Advice for Employers and Recruiters

Aptitude and attitude isn’t enough: Interview with Randy Pennington about hiring for altitude

Libby Rothberg AvatarLibby Rothberg
May 1, 2018


Randy Pennington, owner of Pennington Performance Group, has been talking recently about the need to hire for “altitude,” in addition to aptitude and attitude. We interviewed him to find out more. Pennington is an expert in helping organizations build cultures focused on positive results in a world of uncertainty, relationships, and accountability. He will be a speaker at SHRM 2018, presenting a mega session titled “The Six Competencies You Need to Remain Relevant in a World of Disruption and Change.” Here we share takeaways from our conversation about recruiting and developing employees, including entry-level, to increase your organization’s altitude.

Difference between altitude and adaptability

Strategic talent acquisition leaders know the importance of adaptability. Whether they are successful in hiring for it may be different. Pennington describes the difference between altitude and adaptability. The term altitude, he says, came to be when a client told him about two employees. “They had great attitudes and were wonderful team players. Great at their jobs. However, the company began to grow and they simply couldn’t keep up. They couldn’t reach that altitude.”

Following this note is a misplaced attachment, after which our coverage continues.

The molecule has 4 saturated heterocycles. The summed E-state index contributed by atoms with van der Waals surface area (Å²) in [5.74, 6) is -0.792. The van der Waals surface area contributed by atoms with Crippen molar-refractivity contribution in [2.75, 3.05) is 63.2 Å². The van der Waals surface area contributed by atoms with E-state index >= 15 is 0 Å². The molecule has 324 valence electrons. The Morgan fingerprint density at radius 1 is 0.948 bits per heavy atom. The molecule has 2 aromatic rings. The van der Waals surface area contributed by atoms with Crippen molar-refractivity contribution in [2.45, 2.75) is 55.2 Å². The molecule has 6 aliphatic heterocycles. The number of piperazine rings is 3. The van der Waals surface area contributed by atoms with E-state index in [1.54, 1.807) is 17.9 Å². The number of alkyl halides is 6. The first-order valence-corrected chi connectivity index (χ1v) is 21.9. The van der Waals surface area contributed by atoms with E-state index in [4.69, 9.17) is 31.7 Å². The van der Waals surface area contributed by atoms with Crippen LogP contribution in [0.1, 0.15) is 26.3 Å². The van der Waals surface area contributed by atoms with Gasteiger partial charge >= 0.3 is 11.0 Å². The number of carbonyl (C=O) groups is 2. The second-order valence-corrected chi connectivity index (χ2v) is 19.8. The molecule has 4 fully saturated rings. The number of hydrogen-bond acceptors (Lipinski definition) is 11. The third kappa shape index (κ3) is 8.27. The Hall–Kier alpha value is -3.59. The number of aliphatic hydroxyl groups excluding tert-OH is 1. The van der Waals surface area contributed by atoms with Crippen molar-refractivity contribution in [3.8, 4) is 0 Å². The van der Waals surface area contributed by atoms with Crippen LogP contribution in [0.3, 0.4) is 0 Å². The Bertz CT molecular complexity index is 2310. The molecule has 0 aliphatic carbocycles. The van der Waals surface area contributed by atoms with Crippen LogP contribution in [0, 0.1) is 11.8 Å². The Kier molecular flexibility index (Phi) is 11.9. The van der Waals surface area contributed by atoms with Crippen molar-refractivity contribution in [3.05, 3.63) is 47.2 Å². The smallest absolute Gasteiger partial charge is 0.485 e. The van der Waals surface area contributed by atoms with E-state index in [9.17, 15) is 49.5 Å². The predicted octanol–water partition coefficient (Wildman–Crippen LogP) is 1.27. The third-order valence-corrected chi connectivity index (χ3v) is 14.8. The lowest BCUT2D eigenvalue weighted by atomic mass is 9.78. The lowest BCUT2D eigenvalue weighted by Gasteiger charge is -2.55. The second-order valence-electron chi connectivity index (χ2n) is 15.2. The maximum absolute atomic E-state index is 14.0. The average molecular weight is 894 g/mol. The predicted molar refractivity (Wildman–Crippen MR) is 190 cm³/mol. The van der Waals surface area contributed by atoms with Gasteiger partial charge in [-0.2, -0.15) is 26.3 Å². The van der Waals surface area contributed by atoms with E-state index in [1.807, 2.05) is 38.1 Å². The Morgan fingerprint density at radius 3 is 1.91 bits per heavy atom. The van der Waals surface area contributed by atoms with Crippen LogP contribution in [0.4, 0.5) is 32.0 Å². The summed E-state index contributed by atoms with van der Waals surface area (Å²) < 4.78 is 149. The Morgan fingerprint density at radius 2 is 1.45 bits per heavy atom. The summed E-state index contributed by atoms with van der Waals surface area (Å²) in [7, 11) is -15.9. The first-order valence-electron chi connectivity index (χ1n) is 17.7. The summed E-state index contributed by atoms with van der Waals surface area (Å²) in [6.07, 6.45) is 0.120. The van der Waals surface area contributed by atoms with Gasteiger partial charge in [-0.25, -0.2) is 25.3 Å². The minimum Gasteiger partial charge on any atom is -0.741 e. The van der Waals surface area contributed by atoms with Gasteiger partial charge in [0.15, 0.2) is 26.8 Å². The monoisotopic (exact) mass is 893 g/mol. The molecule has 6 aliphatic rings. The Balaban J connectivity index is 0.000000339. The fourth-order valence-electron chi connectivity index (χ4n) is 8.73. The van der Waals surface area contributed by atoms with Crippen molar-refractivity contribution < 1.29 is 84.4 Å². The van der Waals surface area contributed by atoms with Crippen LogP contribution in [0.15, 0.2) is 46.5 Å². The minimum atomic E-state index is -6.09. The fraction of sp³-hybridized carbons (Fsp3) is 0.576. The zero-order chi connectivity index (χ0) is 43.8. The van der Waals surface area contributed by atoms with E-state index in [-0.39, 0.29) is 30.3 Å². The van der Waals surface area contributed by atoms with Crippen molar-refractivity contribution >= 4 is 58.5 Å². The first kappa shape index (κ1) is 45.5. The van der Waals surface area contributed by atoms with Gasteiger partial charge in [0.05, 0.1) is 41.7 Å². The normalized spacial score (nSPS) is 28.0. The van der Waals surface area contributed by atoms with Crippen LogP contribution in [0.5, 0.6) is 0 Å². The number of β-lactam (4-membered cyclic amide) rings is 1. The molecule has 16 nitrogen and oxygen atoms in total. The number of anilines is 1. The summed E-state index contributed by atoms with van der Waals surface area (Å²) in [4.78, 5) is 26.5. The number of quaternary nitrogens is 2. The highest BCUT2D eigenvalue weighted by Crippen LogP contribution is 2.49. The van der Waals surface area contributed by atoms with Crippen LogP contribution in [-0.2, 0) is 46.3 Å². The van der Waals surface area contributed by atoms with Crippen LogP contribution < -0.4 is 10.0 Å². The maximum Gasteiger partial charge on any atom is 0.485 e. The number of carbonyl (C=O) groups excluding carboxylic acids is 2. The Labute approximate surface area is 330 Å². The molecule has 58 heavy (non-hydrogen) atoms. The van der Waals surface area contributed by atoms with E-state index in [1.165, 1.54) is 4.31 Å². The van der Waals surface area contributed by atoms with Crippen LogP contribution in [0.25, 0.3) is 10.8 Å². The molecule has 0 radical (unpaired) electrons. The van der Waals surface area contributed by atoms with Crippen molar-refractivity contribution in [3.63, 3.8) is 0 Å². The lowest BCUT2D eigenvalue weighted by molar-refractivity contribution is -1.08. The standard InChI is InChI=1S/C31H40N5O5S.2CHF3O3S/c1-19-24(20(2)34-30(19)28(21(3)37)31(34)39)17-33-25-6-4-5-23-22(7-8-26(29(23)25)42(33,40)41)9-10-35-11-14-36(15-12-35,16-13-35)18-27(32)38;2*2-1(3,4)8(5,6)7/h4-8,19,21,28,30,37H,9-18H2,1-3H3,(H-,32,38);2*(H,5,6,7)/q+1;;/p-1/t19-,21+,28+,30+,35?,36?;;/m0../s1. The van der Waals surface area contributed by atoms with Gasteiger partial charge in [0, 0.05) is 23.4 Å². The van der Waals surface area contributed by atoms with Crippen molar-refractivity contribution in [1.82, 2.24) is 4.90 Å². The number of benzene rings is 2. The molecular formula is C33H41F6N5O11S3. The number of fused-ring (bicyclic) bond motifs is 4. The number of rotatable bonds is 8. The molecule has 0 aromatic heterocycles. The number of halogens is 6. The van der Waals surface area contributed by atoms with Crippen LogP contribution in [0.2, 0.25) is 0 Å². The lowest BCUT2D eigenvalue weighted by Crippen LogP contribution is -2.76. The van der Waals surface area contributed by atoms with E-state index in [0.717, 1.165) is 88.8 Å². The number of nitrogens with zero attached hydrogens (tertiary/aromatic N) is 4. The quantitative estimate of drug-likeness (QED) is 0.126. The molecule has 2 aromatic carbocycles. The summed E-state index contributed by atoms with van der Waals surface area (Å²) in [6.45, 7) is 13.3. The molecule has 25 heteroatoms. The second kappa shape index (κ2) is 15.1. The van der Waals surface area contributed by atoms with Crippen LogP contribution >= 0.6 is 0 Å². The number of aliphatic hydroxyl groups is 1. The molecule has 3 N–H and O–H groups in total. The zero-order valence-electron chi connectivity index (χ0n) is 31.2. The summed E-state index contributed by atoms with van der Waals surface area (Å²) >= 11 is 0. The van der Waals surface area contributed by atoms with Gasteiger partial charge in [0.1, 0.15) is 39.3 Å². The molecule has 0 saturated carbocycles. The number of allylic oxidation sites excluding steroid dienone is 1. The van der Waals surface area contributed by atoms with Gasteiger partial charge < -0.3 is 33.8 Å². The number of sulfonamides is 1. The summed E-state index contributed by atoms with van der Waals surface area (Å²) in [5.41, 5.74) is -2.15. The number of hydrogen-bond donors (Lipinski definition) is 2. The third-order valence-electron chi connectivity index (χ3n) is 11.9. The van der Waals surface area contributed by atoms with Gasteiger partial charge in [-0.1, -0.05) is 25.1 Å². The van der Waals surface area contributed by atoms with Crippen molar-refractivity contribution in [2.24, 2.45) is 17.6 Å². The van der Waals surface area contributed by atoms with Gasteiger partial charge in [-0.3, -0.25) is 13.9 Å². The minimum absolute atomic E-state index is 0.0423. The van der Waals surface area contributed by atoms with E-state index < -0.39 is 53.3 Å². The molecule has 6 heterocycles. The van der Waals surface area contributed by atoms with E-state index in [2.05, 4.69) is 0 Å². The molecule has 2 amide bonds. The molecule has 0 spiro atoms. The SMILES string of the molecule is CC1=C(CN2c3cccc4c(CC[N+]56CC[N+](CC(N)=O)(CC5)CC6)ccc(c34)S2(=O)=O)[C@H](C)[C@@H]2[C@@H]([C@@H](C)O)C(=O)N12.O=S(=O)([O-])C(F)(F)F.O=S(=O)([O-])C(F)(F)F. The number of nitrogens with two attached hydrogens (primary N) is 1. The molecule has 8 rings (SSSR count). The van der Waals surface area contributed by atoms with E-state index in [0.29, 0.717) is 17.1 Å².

High adaptability is key for altitude. If an adaptable employee is presented with a challenge, they’d quickly adapt and solve the problem. It’s important but it’s not the same as altitude, says Pennington. The idea of altitude is to have a high ceiling and the desire to get there. Competence is another key quality for a high altitude candidate. A competent candidate is someone who has the ability to do their current job and also their next job.

Recruiters used to just look for aptitude, and attitude was considered an extra requirement. Now, attitude is considered a basic requirement. And Pennington is a firm believer in hiring for attitude, giving Southwest Airlines as an example. They basically pioneered the notion of better attitude. That said, you don’t get to fly the airplane just because you can tell a funny joke. You have to have the right competency for that.

Pennington thinks that in time, recruiters will start seeing altitude on the same level as aptitude and attitude.

Five competencies of altitude, and how its related to diversity

Pennington lists five competencies that go towards creating a high altitude. They are curiosity, creativity, collaboration, coachability, and courage.